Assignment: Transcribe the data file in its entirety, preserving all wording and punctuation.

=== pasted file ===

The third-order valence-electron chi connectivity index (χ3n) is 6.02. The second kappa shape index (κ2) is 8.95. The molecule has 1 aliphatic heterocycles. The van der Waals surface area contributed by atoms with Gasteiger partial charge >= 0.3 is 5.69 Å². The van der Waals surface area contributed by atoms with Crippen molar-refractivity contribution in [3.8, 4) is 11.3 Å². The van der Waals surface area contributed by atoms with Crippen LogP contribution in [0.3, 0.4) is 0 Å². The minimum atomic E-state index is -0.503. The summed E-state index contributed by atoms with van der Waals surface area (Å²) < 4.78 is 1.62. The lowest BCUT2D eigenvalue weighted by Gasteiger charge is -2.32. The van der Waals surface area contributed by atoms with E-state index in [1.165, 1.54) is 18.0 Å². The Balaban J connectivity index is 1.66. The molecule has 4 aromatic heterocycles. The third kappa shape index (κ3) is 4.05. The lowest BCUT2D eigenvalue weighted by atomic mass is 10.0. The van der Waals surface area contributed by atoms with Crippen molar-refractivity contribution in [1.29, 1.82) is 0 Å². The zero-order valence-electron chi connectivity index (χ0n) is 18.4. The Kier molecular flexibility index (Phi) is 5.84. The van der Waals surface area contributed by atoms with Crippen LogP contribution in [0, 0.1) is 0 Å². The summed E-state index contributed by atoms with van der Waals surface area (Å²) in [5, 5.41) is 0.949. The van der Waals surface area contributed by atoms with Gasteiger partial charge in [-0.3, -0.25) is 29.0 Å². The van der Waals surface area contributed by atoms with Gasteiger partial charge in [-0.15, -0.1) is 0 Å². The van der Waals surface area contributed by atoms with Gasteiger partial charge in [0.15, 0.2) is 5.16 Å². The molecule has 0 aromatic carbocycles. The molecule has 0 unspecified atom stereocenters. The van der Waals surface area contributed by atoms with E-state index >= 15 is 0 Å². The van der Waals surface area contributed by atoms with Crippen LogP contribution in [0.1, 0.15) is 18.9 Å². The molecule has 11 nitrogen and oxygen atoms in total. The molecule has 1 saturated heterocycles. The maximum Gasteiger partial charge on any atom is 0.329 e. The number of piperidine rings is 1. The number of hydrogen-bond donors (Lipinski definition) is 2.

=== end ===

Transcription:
The third-order valence-electron chi connectivity index (χ3n) is 6.02. The second kappa shape index (κ2) is 8.95. The molecule has 1 aliphatic heterocycles. The van der Waals surface area contributed by atoms with Gasteiger partial charge >= 0.3 is 5.69 Å². The van der Waals surface area contributed by atoms with Crippen molar-refractivity contribution in [3.8, 4) is 11.3 Å². The van der Waals surface area contributed by atoms with Crippen LogP contribution in [0.3, 0.4) is 0 Å². The minimum atomic E-state index is -0.503. The summed E-state index contributed by atoms with van der Waals surface area (Å²) < 4.78 is 1.62. The lowest BCUT2D eigenvalue weighted by Gasteiger charge is -2.32. The van der Waals surface area contributed by atoms with E-state index in [1.165, 1.54) is 18.0 Å². The Balaban J connectivity index is 1.66. The molecule has 4 aromatic heterocycles. The third kappa shape index (κ3) is 4.05. The lowest BCUT2D eigenvalue weighted by atomic mass is 10.0. The van der Waals surface area contributed by atoms with Crippen molar-refractivity contribution in [1.29, 1.82) is 0 Å². The zero-order valence-electron chi connectivity index (χ0n) is 18.4. The Kier molecular flexibility index (Phi) is 5.84. The van der Waals surface area contributed by atoms with Crippen LogP contribution in [0, 0.1) is 0 Å². The summed E-state index contributed by atoms with van der Waals surface area (Å²) in [5, 5.41) is 0.949. The van der Waals surface area contributed by atoms with Gasteiger partial charge in [-0.3, -0.25) is 29.0 Å². The van der Waals surface area contributed by atoms with Gasteiger partial charge in [-0.15, -0.1) is 0 Å². The van der Waals surface area contributed by atoms with Gasteiger partial charge in [0.15, 0.2) is 5.16 Å². The molecule has 0 aromatic carbocycles. The molecule has 0 unspecified atom stereocenters. The van der Waals surface area contributed by atoms with E-state index >= 15 is 0 Å². The van der Waals surface area contributed by atoms with Crippen LogP contribution in [0.1, 0.15) is 18.9 Å². The molecule has 11 nitrogen and oxygen atoms in total. The molecule has 1 saturated heterocycles. The maximum Gasteiger partial charge on any atom is 0.329 e. The number of piperidine rings is 1. The number of hydrogen-bond donors (Lipinski definition) is 2.